I think even a hardened insider and supporter of the oil & gas industry would have to admit, after watching Gasland, that something has gone terribly, terribly wrong. And the wreckage to aquifers and streams and people’s lungs and lives continues, day after day, month after month, endlessly.
These are all things that took place while the American (and world) public was distracted — “watching the hand” — of Bush’s misadventures in Iraq. That’s what bugs me about the Republicans: it’s not the obvious things that the media usually dwells on, like the positions on abortion or gay marriage and so on. It’s all the stuff they allow their deep pockets benefactors to get away with behind the scenes, that we only find out about later.
But the Democrats aren’t much better.
While I imagine Obama and crew are intuitively more likely to be friends of the environment than Romney, there are many terrible things going on about which I don’t recall Obama saying or doing much. As just one example, consider the blowing up of mountaintops in the coal seam corridor that runs from Pennsylvania down through West Virginia.
The blower-uppers cleverly keep their activities out of sight of the public by creating their moonscapes at least one row of hilltops away from major highways, so you can be driving along an interstate highway with beautiful scenery, blissfully unaware that just behind that mountain facade is a complete moonscape.
In August I drove through New York State and Pennsylvania to Virginia for a family holiday; I decided to take some side roads away from the interstate and saw some of the blown mountaintops for myself. It was really shocking, and deeply upsetting to see. (I plan to go back for a road trip next year and take a closer look.)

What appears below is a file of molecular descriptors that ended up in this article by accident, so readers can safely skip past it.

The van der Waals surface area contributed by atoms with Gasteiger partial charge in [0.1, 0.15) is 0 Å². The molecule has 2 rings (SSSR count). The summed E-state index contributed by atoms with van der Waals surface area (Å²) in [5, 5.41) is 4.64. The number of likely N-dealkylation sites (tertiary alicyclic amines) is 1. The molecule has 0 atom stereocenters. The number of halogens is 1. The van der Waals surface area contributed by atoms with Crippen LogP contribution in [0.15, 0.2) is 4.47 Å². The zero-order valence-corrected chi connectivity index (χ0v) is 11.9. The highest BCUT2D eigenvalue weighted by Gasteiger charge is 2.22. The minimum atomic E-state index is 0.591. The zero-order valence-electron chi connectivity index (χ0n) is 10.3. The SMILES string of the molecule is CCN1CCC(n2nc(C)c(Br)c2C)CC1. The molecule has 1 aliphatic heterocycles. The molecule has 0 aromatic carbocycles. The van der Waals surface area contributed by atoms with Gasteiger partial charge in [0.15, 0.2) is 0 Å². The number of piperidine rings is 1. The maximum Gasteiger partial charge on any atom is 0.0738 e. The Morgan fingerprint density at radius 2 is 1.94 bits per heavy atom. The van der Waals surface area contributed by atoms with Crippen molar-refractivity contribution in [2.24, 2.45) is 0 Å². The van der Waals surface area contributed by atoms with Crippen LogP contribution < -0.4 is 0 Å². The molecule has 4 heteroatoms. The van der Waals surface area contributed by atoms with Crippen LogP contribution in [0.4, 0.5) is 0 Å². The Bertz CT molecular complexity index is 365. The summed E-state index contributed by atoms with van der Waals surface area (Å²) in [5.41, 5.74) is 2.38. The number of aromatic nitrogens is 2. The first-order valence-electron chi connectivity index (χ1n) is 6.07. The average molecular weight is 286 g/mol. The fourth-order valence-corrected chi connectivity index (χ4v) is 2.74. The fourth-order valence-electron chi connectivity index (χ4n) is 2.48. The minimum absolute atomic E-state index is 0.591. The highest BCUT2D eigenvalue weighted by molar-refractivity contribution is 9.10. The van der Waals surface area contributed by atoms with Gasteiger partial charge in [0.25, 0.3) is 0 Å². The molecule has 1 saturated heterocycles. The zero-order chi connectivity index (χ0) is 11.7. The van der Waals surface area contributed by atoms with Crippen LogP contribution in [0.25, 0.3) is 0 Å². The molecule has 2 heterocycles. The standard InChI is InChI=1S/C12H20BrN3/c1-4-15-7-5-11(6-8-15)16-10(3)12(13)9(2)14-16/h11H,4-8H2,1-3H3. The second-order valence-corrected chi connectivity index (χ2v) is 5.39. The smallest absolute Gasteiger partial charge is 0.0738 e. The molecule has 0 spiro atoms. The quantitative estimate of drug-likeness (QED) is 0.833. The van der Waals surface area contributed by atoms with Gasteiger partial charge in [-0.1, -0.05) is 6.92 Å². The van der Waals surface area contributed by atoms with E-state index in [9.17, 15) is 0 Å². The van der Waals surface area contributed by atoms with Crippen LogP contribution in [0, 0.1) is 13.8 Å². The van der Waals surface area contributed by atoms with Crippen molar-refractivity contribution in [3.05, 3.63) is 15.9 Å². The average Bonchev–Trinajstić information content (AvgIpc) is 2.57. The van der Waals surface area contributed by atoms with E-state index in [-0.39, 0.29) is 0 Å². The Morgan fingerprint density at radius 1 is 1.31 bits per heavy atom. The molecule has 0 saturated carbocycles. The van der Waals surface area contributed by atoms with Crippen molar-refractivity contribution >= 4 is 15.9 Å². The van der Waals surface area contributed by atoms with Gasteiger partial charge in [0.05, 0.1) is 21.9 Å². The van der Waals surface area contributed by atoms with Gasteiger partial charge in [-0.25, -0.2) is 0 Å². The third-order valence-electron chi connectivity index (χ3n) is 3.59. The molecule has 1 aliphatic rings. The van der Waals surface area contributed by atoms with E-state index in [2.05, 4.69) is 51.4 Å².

This is the old America; the heritage landscape that Americans wax philosophical about. And it continues to be ruined whether it’s Republicans or Democrats in the White House or any other place. I guess they’ve just given up: the millions of people who’ve moved to the Sunbelt in the past couple of decades need that air conditioning for their oversized houses and shopping malls. The developers and the mall owners have political clout and cash, and no one is building in a truly sustainable manner.
(My favorite example is Las Vegas; take a look at those poorly-insulated glass towers sitting in the sun in the middle of the desert and remind yourself that the interiors must be kept at a comfortable temperature [cold even!] when it’s often well over 100 degrees outside. Madness!)
In closing, I’ll be marginally happier with an Obama victory than Romney, for the reasons mentioned above. But I won’t be thrilled about it, either. Neither party is really committed to a sustainable future and the tough choices people would have to make to get there, or the investments in green technology that might ease the transition.
I find myself more and more inclined to agree with Paul Watson, leader of the Sea Shepherd Society, who long ago stopped appealing to the public to change its ways, and committed himself to direction action against entities like the Japanese whaling ships. Watson feels human beings lost their minds some time ago; we’re an insane out-of-control species rearranging the deck chairs on the Titanic even as we plow steadily toward an ecological iceberg.
Dealing with that after the election is more important to me than whether Thing One or Thing Two wins this presidential election, sorry to say.